Arianespace is ready for the start of a record operational year with the go-ahead for Friday’s heavy-lift Ariane 5 launch, which will orbit SES ASTRA’s ASTRA 3B commercial telecommunications satellite and Germany’s COMSATBw-2 secure military relay platform.
Authorization for the March 26 flight was given following a launch readiness review on March 24, which is held before each Arianespace mission. It validated the “go” status for Ariane 5, along with its two spacecraft passengers, the launch infrastructure at the Spaceport in French Guiana, and the network of downrange tracking stations.
This approval clears Ariane 5 for its transfer tomorrow from the Final Assembly Building to the ELA-3 launch complex. The final countdown will then begin, leading to the liftoff during a launch window on Friday that opens at 7:03 p.m. local time, and continues to 7:52 p.m. (22h03-22h52 UTC).
The flight is Arianespace’s first in a busy year that is scheduled to include seven missions with Ariane 5, which will be joined in 2010 by the medium-lift Soyuz.
Preparations also are moving ahead for the lightweight Vega’s upcoming introduction – which will provide Arianespace with a complete launcher family that operates side-by-side at the Spaceport.
For this Friday’s launch, Ariane 5 will have a total lift performance of approximately 9,115 kg., which includes 7,970 kg. for the ASTRA 3B and COMSATBw-2 satellites, plus associated launcher integration hardware and the SYLDA dual-payload dispenser system.
From liftoff to the deployment of Ariane 5’s two passengers, the flight is to have a duration of just over 33 minutes. It will be the 194th mission of an Ariane family vehicle, and the 50th for Ariane 5.
A milestone Ariane 5 is ready for Arianespace’s first mission of 2010
The 50th Ariane 5 was rolled out March 25 for launch from the Spaceport, clearing the way for tomorrow’s liftoff with a mixed civilian and military telecommunications satellite payload.
Emerging from the Final Assembly Building at 10:00 a.m. under cloudy French Guiana skies, the Ariane 5 moved to the ELA-3 launch complex during a transfer process lasting 1 hr., 45 min.
It is installed atop one of two operational mobile launch tables for Arianespace’s heavy-lift vehicle, and it was transferred using the rail system that links key elements of the Spaceport’s launch infrastructure.
The payload fairing on this Ariane 5 carries a special “50th Ariane 5 launch” logo, signifying its milestone role in the career of Arianespace’s workhorse commercial launcher. Ariane 5 made its first demonstration flight 1996, and entered service with Arianespace in 1999.
Preparations now are underway for tomorrow’s final countdown, which will lead to the liftoff during a March 26 launch window that opens at 7:03 p.m. local time and continues to 7:52 p.m. (22h03-22h52 UTC).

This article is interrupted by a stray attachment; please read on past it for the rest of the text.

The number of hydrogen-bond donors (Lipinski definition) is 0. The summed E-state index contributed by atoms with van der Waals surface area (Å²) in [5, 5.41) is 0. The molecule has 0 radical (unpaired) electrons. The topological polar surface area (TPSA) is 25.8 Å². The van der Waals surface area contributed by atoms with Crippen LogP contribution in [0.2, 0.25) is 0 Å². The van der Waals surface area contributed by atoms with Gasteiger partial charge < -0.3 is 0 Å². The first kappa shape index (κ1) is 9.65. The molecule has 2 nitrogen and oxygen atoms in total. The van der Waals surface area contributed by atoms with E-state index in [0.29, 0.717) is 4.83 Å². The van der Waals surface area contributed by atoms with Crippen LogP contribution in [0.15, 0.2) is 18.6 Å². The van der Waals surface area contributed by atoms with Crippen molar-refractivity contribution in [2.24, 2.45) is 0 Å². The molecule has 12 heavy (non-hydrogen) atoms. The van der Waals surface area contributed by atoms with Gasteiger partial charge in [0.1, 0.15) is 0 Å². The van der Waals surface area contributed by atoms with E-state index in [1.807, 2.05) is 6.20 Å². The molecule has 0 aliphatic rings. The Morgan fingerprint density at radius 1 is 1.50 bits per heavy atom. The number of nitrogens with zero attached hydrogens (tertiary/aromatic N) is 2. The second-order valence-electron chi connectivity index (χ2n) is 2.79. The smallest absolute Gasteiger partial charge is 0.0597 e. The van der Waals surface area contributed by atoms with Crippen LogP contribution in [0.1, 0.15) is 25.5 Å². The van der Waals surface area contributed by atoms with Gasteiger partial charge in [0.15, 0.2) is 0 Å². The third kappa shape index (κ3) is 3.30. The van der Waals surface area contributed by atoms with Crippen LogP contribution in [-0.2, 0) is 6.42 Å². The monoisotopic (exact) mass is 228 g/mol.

Tomorrow’s mission will be the first of seven Ariane 5 flights planned in 2010. Its payload consists of the ASTRA 3B commercial telecommunications satellite for SES ASTRA and the COMSATBw-2 secure military relay spacecraft for the German Bundeswehr (armed forces).
ASTRA 3B is installed in the upper passenger position of Ariane 5’s dual payload “stack,” and is to be released at just under 28 minutes into the flight. Built for SES ASTRA by EADS Astrium, ASTRA 3B has a liftoff mass of approximately 5,471 kg. and carries 60 active Ku-band transponders, along with four Ka-band transponders.
After its deployment by Ariane 5, ASTRA 3B will be located at 23.5 degrees East. This is ASTRA’s orbital position for delivering Direct-to-Home (DTH) broadcast services mainly to the Benelux and Eastern Europe countries, and also will enable two-way broadband services across Europe and the Middle East.
The COMSATBw-2 spacecraft is riding as the Ariane 5’s lower passenger, and is positioned under the launcher’s SYLDA 5 payload dispenser. The 2,440-kg. satellite was designed, integrated and tested by Thales Alenia Space on behalf of EADS Astrium – the program’s space segment prime contractor.
COMSATBw-2 will be separated from Ariane 5 at approximately 33 min. 20 sec. into the flight, and is to operate from an orbital position of 63 deg. East.
It is equipped with four SHF-band transponders and five UHF-band transponders, and will provide a secure broadband network for uninterrupted communications between the German government, military authorities and armed forces deployed around the world. It follows the COMSATBw-1 satellite, which was orbited by Ariane 5 last October.